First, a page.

We are tired, its been a quiet ride so far.  The week here was full of hard work; we are exhausted physically, emotionally spiritually.  After a week like this, any other group might be testy and crabby – but by the grace of God we all still seem to like one another.  Hallelujah!  
We returned to the Consolation Center this morning for a quick goodbye with the girls before we left.  As usual, this was one of the hardest moments of the trip.  The girls sang for us, then rushed out to give us hugs and say “orevwa.”  There were tears, of course, and not just with the ladies – these girls get into your heart and have a way of stealing it away.
Next we bid farewell to Les and Catherine, our gracious hosts at the Beachhouse and mission partners with Laborers with Christ.  They have worked us hard.  Zachary, their son, is a task master – and you better remember to use the square when welding for him, or he’ll let you have it.  All in all we made 6 bunk beds, cut out metal for six more, and cut out the material for 10 new desks for the school house – not a bad three days of work. We also repaired a plow, and Matt plowed 5 fileds, and ran over his backpack – includeing his iPhone.  Not to worry, all the phone is fine, and the backpack will wash.  There was a lot of painting, singing, coloring – we kept busy and worked the days away.
Now its time to go home.  I think we’re all missing some of the comforts of home – hot showeers, air conditioning – personally i cant wait for some ice cream.  And while we are eager to go home, ther is a part of us that will stay in Haiti.  Our hearts and Spirits have connected to with these beautiful people; we’ve seen a need and God has granted us with the means to meet that need – what a honor and privieldge to be used by God in such a way to bless His children.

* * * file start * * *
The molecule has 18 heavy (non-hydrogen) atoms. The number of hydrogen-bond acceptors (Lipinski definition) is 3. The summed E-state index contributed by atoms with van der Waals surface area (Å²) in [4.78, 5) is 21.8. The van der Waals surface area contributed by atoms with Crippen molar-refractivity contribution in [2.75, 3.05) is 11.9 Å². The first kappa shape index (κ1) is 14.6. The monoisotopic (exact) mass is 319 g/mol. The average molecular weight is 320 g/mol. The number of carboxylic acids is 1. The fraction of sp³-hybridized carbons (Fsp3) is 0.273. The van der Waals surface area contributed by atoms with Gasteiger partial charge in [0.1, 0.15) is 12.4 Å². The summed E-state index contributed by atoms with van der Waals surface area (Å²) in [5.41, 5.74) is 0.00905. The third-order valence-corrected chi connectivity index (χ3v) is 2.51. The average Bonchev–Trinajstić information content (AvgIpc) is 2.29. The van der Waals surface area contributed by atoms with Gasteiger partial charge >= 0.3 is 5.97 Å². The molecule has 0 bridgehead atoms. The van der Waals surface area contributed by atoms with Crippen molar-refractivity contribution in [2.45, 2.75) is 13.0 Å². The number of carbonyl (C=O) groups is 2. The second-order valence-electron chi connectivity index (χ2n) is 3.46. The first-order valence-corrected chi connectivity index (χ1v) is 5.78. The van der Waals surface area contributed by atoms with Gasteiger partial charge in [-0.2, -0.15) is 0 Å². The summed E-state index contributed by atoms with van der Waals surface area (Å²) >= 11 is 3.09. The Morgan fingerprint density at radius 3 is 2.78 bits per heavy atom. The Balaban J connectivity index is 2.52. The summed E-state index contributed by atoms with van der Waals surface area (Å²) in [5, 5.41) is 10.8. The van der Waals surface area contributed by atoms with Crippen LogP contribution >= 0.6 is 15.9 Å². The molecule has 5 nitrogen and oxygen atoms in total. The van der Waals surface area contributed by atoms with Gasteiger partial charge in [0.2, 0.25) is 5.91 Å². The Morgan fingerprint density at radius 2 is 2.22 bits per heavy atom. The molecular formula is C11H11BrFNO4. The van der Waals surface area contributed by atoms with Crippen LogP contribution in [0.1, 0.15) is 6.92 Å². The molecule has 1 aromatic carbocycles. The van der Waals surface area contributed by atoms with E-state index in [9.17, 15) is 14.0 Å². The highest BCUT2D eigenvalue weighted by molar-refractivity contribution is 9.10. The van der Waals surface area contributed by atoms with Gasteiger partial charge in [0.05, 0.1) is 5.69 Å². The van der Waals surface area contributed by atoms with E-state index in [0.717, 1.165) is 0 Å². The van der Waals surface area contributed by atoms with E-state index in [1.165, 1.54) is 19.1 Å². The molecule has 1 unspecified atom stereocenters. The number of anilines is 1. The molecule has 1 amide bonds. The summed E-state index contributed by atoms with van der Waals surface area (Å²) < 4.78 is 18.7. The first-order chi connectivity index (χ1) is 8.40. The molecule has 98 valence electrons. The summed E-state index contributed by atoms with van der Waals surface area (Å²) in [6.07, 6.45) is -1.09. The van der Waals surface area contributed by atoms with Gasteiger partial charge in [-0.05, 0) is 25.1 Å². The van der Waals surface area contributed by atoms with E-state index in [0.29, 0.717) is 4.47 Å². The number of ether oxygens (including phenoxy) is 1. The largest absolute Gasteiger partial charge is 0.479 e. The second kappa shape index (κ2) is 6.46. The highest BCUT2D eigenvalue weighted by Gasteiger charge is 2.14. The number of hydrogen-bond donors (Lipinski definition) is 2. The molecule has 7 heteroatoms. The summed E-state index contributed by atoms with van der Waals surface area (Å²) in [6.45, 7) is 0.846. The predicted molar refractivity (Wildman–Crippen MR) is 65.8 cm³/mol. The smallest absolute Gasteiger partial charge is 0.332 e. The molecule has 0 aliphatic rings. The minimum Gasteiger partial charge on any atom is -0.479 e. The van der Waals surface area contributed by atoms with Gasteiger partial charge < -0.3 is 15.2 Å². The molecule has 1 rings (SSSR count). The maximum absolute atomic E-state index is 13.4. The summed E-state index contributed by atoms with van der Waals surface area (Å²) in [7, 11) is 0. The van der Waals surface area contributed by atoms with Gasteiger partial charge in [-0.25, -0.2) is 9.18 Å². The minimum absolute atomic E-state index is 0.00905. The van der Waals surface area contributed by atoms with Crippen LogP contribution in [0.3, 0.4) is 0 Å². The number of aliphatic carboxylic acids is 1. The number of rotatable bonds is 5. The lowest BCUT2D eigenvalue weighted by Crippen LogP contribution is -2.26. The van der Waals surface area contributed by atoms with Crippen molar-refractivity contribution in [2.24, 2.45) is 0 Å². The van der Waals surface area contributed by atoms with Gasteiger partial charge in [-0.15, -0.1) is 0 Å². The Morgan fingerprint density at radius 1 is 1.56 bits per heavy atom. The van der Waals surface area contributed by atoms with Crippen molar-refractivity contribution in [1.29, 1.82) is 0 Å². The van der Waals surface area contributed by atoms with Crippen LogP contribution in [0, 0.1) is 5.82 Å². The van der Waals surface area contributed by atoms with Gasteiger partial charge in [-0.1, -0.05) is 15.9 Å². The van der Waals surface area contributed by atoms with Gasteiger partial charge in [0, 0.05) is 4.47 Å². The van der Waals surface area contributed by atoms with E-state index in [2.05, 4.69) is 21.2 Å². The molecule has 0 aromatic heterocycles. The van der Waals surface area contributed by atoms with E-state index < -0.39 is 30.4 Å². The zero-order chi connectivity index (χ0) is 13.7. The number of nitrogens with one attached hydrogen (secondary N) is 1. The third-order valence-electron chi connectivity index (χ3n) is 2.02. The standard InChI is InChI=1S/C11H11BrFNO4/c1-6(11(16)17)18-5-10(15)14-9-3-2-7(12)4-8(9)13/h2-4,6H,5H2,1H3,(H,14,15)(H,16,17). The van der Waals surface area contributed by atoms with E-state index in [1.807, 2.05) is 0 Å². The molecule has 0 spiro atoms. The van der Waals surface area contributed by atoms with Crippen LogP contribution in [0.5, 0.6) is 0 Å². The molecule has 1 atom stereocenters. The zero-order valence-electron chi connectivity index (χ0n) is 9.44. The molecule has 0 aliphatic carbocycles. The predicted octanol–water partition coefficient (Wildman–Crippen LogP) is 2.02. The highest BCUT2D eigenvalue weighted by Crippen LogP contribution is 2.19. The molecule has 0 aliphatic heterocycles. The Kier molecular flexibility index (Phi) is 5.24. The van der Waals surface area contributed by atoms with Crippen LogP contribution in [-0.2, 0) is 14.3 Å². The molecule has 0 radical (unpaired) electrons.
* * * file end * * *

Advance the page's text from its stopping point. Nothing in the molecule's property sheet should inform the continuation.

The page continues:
Today our devotion is on Gentleness.  Gentleness is not weakness; it does not mean being a pushover, easily manipulated.  No, gentleness comes from a deep well of quiet strength.  When you are secure in your identity in Christ, when you know that your salvation, your hope, our future, is in his hands, that His stength which has overcome the world is the same strength that moves in you today – you have the strenth to be gentle with those around you. Someone who is gentle does not have to rush to defend himself, can bear with the wrongs of others, is humble, unassuming.  Gentleness is a firm yet forgiveing hand – firm and unwavering, strong and mighty to save, but tender and kind – bringin blessing and relief in its touch.  Gentleness is like carrying a baby in your arms.  Your arms are secure, safe, and tender and caring. 
Exercising gentleness with others is evidence that God’s Holy Spirit is working in you.  This trip to Haiti has called for great gentleness, a firm belief in God and His love for us in Jesus Christ, and a tender love and mercy for those in need. My hope, my prayer, is that we as a team, as the Church, can show this gentleness (quiet strength and tender mercy) as we continue to grow in God’s Spirit.

Sorry, not a lot of pictures tonight, WIFI issues at the Hotel. 1st world problems in a 3rd world country.